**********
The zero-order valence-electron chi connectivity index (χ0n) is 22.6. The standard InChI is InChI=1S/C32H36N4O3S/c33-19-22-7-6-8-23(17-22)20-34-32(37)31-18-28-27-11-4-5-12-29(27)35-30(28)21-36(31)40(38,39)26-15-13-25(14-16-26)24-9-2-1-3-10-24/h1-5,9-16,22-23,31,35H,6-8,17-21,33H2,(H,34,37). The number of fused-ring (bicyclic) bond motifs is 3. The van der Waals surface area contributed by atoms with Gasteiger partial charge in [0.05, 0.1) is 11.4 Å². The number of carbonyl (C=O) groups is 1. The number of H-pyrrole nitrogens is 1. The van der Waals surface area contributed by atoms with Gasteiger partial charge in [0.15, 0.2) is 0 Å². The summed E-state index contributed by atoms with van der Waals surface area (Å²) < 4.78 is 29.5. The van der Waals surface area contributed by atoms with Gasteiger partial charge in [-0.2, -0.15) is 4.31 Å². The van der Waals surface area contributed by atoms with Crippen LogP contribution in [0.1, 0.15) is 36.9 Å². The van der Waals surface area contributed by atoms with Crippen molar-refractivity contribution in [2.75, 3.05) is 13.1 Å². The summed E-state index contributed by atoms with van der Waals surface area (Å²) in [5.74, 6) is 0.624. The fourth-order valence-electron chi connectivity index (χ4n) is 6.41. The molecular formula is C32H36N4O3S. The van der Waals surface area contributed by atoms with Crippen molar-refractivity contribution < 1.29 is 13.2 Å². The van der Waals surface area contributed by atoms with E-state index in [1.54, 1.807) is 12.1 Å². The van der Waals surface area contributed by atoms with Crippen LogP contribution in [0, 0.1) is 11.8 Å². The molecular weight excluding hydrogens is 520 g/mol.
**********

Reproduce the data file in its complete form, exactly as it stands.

The zero-order valence-electron chi connectivity index (χ0n) is 22.6. The standard InChI is InChI=1S/C32H36N4O3S/c33-19-22-7-6-8-23(17-22)20-34-32(37)31-18-28-27-11-4-5-12-29(27)35-30(28)21-36(31)40(38,39)26-15-13-25(14-16-26)24-9-2-1-3-10-24/h1-5,9-16,22-23,31,35H,6-8,17-21,33H2,(H,34,37). The number of fused-ring (bicyclic) bond motifs is 3. The van der Waals surface area contributed by atoms with Gasteiger partial charge in [0.05, 0.1) is 11.4 Å². The number of carbonyl (C=O) groups is 1. The number of H-pyrrole nitrogens is 1. The van der Waals surface area contributed by atoms with Gasteiger partial charge in [0.15, 0.2) is 0 Å². The summed E-state index contributed by atoms with van der Waals surface area (Å²) < 4.78 is 29.5. The van der Waals surface area contributed by atoms with Gasteiger partial charge in [-0.2, -0.15) is 4.31 Å². The van der Waals surface area contributed by atoms with Crippen LogP contribution in [0.1, 0.15) is 36.9 Å². The van der Waals surface area contributed by atoms with Crippen molar-refractivity contribution in [2.75, 3.05) is 13.1 Å². The summed E-state index contributed by atoms with van der Waals surface area (Å²) in [5.74, 6) is 0.624. The fourth-order valence-electron chi connectivity index (χ4n) is 6.41. The molecular formula is C32H36N4O3S. The van der Waals surface area contributed by atoms with Crippen molar-refractivity contribution < 1.29 is 13.2 Å². The van der Waals surface area contributed by atoms with E-state index in [1.54, 1.807) is 12.1 Å². The van der Waals surface area contributed by atoms with Crippen LogP contribution in [0, 0.1) is 11.8 Å². The molecular weight excluding hydrogens is 520 g/mol.